Tag: river (Page 1 of 2)
In the summer of 2021 Glacier National Park, instituted a reservation requirement to drive the ever-popular Going-t0-the-Sun Road during the day. These reservations were very difficult to get and many people chose to postpone their trips to Glacier. Those that did not were able to get to the road early in the morning or in the evenings. Another option was to explore the other areas of the park that are not on Going-to-the-Sun Road. One of these areas is the Many Glacier area.
This area is home to the picturesque Many Glacier Hotel. At the base of a mountain on Swiftcurrent Lake, this is where I want to stay on my return trip to Glacier. The hotel is also the base for one of the park’s boat tours. The boat ride across Swiftcurrent Lake can help cut some mileage off of one of the longer hikes.
Many Glacier is the jumping-off point for one of the more popular hikes in the park, The Grinnel Glacier Trail. The 7.6 Mile (although boat rides can shave off 3.4 miles) round trip hike gains 1840 feet in elevation and gets you a view of the 152 acre glacier, one of the largest left in the park. When we visited at the end of June, most of the trail was still snow-covered and rangers were in the parking lot, dissuading people from embarking on the hike.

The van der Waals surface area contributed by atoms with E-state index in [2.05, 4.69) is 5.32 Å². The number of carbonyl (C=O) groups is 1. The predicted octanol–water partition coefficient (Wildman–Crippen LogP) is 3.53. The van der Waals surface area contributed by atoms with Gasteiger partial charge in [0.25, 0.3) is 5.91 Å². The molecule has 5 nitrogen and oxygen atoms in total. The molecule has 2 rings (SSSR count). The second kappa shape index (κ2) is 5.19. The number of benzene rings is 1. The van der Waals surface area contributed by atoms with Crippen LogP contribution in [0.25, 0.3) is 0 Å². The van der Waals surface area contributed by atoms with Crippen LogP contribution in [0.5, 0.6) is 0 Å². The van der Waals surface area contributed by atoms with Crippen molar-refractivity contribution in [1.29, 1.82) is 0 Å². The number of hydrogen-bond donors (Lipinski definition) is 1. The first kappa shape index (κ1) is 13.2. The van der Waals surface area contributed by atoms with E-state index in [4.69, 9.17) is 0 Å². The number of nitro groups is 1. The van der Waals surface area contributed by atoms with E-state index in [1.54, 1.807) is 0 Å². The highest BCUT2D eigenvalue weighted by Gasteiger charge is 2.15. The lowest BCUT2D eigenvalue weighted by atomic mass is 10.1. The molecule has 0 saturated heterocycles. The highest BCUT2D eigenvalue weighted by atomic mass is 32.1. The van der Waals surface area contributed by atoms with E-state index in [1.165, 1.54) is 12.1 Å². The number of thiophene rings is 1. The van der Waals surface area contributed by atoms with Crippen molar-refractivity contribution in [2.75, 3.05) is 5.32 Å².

Unfortunately, road construction on Many Glacier Road left us with much less time to explore this part of the park than we had originally hoped. We ended up just walking the Swiftcurrent Nature Trail around the lake before heading back to the car so we could make our reservation for the boat tour in the Two Medicine area of the park. Because of our limited time in Many Glacier, I definitely want to return and maybe try my hand at the Grinnel Glacier hike.
Since this is one of the areas of the park that didn’t require a reservation this year, the small parking areas filled up early in the day. I was hoping the road construction would keep people away but that did not appear to be the case at all. If you plan on exploring the Many Glacier area, plan to get there early to make sure you have a place to park.